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Obama Pushes Against Criticism For Not Using The Term 'Radical Islamic Terrorism'

President Barack Obama (C) speaks on the Orlando shooting at the Treasury Department while Attorney General Loretta Lynch (L), Treasury Secretary Jack Lew (C-L), Chairman of the Joint Chiefs of Staff General Joseph Dunford (C-R) and Director of National Intelligence James Clapper (R) look on, on June 14, 2016 in Washington, DC. Obama directly attacked Donald Trump's proposal to ban Muslims from entering the United States. (Photo by Jim Lo Scalzo-Pool/Getty Images)
President Barack Obama (C) speaks on the Orlando shooting at the Treasury Department while Attorney General Loretta Lynch (L), Treasury Secretary Jack Lew (C-L), Chairman of the Joint Chiefs of Staff General Joseph Dunford (C-R) and Director of National Intelligence James Clapper (R) look on, on June 14, 2016 in Washington, DC. Obama directly attacked Donald Trump's proposal to ban Muslims from entering the United States. (Photo by Jim Lo Scalzo-Pool/Getty Images)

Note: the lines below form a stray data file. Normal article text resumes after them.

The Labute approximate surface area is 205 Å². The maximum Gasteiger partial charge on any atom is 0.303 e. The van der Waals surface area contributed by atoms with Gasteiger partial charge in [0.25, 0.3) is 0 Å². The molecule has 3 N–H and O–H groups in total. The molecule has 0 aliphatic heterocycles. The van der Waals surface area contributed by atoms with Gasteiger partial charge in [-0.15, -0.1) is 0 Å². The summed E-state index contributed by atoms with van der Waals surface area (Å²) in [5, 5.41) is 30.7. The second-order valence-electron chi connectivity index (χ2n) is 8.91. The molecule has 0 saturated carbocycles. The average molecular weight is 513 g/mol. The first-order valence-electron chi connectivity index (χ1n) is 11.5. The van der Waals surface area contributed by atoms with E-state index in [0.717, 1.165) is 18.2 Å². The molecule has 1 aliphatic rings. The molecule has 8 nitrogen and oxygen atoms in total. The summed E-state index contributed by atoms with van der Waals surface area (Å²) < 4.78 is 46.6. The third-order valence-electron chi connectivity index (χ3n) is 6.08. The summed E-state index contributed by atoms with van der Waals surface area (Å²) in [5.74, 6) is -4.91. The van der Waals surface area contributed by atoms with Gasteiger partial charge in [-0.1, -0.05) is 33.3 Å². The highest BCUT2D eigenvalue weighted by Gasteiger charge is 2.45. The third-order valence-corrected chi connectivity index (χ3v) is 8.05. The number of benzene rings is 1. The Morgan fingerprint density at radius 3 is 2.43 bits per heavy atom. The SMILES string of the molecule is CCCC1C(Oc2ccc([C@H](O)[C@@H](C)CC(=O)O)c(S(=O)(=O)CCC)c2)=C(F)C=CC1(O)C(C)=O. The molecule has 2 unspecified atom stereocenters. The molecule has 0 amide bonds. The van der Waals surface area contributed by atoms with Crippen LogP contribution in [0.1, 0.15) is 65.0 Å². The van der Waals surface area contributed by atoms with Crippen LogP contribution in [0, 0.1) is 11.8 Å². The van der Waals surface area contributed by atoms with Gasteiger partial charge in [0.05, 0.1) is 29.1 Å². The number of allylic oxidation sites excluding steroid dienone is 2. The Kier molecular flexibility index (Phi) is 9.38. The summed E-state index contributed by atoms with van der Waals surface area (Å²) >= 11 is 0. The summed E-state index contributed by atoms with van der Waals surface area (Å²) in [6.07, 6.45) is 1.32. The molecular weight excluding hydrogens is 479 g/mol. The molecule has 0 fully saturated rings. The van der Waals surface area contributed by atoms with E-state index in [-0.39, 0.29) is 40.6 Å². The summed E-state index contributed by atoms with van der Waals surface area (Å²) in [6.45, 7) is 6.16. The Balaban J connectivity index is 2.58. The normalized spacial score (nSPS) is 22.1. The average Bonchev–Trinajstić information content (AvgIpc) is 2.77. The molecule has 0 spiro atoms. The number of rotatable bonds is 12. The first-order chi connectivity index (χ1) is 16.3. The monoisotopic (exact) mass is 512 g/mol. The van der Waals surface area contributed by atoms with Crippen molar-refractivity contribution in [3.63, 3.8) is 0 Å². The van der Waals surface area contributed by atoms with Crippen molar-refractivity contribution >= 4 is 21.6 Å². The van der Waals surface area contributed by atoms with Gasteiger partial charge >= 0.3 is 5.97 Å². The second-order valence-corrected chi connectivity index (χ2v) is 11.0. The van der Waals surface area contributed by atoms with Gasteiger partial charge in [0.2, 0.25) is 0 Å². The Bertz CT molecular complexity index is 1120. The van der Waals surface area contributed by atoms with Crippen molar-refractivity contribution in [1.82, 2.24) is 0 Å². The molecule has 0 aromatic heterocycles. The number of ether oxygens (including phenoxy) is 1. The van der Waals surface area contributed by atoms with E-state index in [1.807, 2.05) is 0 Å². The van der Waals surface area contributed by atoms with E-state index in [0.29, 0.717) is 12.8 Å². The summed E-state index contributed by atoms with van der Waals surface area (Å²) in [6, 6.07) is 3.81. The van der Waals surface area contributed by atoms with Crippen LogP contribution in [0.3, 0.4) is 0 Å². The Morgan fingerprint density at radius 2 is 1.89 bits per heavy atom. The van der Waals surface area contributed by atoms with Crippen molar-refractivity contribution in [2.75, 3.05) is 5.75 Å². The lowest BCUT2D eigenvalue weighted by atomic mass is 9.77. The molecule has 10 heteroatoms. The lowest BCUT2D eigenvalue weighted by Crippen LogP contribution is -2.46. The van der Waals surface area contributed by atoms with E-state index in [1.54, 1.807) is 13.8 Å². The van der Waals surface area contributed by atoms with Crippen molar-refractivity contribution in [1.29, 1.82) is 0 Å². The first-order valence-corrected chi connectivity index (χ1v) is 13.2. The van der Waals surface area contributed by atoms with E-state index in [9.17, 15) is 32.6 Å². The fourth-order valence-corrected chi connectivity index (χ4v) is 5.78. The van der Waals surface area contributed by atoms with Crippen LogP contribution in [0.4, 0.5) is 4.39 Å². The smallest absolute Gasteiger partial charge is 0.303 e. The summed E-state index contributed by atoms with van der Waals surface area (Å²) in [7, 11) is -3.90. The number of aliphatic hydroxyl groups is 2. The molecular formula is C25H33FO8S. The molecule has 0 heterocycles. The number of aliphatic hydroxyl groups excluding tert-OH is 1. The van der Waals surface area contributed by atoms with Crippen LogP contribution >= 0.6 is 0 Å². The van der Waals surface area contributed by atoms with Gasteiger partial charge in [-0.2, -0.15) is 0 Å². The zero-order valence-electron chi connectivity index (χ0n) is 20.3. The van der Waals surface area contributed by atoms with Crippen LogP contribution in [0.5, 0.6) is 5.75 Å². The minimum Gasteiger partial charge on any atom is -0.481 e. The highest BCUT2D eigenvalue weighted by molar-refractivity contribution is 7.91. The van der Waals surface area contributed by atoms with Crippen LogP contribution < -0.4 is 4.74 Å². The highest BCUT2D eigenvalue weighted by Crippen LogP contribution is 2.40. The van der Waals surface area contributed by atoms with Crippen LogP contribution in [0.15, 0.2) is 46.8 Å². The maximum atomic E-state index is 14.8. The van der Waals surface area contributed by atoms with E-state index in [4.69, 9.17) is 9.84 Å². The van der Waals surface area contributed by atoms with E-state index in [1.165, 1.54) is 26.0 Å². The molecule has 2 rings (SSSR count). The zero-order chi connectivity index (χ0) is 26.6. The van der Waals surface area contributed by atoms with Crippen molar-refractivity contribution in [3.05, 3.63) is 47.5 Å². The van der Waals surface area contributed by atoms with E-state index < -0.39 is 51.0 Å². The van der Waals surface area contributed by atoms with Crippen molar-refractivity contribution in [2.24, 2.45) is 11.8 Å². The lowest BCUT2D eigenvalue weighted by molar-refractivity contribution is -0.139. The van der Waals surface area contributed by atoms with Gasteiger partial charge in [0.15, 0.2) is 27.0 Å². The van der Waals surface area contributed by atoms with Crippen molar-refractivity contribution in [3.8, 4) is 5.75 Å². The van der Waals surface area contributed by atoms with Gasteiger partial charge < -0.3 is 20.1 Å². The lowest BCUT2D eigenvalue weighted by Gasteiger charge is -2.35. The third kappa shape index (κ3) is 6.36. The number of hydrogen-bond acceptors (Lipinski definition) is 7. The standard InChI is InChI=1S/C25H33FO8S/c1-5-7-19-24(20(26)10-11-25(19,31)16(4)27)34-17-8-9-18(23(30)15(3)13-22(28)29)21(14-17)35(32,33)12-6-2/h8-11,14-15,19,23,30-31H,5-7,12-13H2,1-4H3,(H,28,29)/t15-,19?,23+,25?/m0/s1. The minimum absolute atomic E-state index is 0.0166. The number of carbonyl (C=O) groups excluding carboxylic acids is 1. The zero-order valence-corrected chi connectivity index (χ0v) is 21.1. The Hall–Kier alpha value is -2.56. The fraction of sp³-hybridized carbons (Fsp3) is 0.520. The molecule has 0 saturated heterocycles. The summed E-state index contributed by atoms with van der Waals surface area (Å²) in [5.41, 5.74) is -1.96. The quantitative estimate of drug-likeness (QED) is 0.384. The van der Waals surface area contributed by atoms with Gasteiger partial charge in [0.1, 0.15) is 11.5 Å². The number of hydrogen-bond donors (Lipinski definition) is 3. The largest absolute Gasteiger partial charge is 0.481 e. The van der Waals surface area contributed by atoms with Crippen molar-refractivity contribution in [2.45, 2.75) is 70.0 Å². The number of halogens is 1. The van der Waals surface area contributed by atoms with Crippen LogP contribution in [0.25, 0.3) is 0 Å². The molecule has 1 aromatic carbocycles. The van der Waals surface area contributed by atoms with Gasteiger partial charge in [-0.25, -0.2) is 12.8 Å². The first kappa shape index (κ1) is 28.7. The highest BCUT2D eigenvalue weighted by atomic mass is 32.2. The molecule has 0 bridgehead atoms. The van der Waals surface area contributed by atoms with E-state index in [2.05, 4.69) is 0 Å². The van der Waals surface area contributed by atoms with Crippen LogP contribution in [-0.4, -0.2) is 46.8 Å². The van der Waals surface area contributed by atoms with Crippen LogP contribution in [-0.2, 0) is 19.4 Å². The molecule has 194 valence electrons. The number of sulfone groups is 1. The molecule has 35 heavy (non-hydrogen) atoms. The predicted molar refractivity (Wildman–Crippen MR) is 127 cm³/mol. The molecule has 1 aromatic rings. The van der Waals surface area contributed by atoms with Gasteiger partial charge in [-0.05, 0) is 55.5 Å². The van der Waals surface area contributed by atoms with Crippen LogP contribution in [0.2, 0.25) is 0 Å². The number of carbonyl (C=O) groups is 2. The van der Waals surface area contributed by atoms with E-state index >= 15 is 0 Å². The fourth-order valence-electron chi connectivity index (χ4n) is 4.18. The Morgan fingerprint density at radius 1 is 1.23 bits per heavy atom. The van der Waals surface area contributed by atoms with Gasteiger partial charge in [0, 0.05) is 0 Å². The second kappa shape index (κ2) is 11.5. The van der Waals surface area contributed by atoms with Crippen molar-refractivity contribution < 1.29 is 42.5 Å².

President Barack Obama, during remarks at the Treasury Department, pushed back against criticism for not using the term “radical Islamic terrorism” and touched on gun control and the fight against ISIS.

Obama did not use Trump’s, but said, “”Are we going to start treating all Muslim-Americans differently? Are we going to start subjecting them to special surveillance? Are we going to start discriminating them because of their faith? We’ve heard these suggestions during the course of this campaign.”

Here & Now’s Jeremy Hobson speaks with Scott Horsley, White House correspondent for NPR.

Guest

Scott Horsley, White House correspondent for NPR. He tweets @HorsleyScott.

Copyright 2021 NPR. To see more, visit https://www.npr.org.